There's something about getting your hands dirty--not a little smudged, but serious caked-on layers of mud and soil--that is incredibly calming. When I garden, I like to do it without gloves on so that I can feel the warmth of the soil and really grab hold of the root ends of pesky weeds. I like my hands to come in contact with the earth.
|The sunny side garden now.|
What does this have to do with infertility? Quite a bit, actually.
|4 tomato types, 5 pepper varieties, herbs, salad, cucumbers|
Gardening is terrific therapy for infertility for a multitude of reasons:
|A new, fun rudbeckia.|
- Being out in nature tending to plants and coaxing life out of green things is a fairly fertile thing to do. I like to think that surrounding myself with fertility will help bestow me with some.
- Weeding, transplanting, pruning, trimming, edging--all these things are a way of attempting to control nature. It gives me a sense of being able to tame natural chaos, even when I can't seem to make heads or tails of my own biology.
- Nature always returns to that chaotic state--there is always weeding to do. Weeding is actually the most relaxing thing to me about gardening. You go out and your garden is a mess, filled with unwelcome weedies that want to squelch your beautiful specimens. A few hours later of methodical, repetitive pulling and you have a clean slate once again--visible evidence of your hard work. I go into a trancelike state when weeding and have no time for thoughts of any kind. It's lovely.
- Gardening gives you something else to focus on besides your follicles, or your estrogen counts, or how many cycles you have left should this one fail. You can focus on the deadheading, or what to put in the holes that always appear in the garden (squirrels move stuff, plants run their course and die or reseed themselves in alternate locations).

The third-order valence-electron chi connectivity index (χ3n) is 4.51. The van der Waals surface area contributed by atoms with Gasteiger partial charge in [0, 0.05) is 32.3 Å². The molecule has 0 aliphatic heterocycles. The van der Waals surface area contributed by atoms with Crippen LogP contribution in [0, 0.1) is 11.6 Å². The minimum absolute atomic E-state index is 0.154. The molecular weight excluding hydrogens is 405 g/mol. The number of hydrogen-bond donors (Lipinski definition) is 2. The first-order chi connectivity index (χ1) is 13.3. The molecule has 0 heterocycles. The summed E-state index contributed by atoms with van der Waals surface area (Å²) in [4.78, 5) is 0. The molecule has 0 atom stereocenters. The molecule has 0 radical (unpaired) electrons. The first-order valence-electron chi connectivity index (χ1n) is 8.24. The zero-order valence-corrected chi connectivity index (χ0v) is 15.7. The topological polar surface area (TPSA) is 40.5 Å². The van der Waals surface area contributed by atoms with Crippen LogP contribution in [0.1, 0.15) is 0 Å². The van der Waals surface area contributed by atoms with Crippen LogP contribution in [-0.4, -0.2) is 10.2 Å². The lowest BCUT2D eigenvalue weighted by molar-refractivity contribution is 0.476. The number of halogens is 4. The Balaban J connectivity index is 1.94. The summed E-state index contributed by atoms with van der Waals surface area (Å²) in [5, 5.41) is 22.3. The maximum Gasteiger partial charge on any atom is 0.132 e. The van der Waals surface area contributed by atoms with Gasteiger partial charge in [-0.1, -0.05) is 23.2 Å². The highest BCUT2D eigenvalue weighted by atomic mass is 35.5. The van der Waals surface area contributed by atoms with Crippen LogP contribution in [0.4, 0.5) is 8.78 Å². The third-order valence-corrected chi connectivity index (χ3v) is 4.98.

- Gardens are flexible and somewhat unpredictable--you can move stuff around, and thanks to the wildlife stuff can get moved around for you. You can leave spaces to fill in with interesting annuals and change things up year to year. You can try to structure the garden, but I prefer to follow the cottage garden look--go with nature. It can be freeing to see where a garden will go and work with the chaos of nature. It can inspire you to attempt to apply that same philosophy to your cycle--let go and stop trying to control/predict things with such a tight fist. Treat your reproductive system like a cottage garden.
- Gardening is a creative outlet and a relatively low-risk way to try new things. I am trying to be more flexible in my gardens. I used to ban all red and yellow from my color schemes. I haven't embraced red, but I am inviting yellow daylilies and butterfly daisies into my front bed. I have orange echinacea that may be my favorite now. I am not a fan of cleome (spider flower), but bought an annual version that is more compactly flowered and purple. I am stepping outside my comfort zone. I even have actual impatiens, not just New Guinea ones (the only ones I like) in a hanging basket in a dark corner of the backyard. I hate impatiens. But they sure are pretty in that corner. Gardening helps me to be less rigid. Which helps me be less stressed in cycles where going with the flow and trying unknown things could be just the ticket to my success. I can warm up to overcoming fear of the unknown by embracing pink impatiens and yellow flowers in my previously purple-blue-pink-and-white-only beds. Baby steps, little green baby steps.
- Gardening is tending to life. I thought it was really ironic that for my 35th birthday what I wanted most was the means to propagate fruits and vegetables (basically plant ovaries) and more flowers. My beds are an impressive array of functioning sex organs. We may not be able to get our gonads to function properly, but man, are my chorophylly progeny successful. It's an irony that didn't escape me, but I like the fact that when I'm out there, I'm getting things to grow and develop and cooperate. Maybe our reproductive systems will follow suit.
- From a strictly practical standpoint, I will be my own farm stand later this season. I will have fresh, uber-local, organically-grown produce at my disposal. I have will have tomatoes until the apocalypse, apparently. I've already eaten some of my mesclun mix and it was yummy. I can't wait to taste all my hard work and know exactly where that healthful nutrition came from.
|A daylily from my backyard.|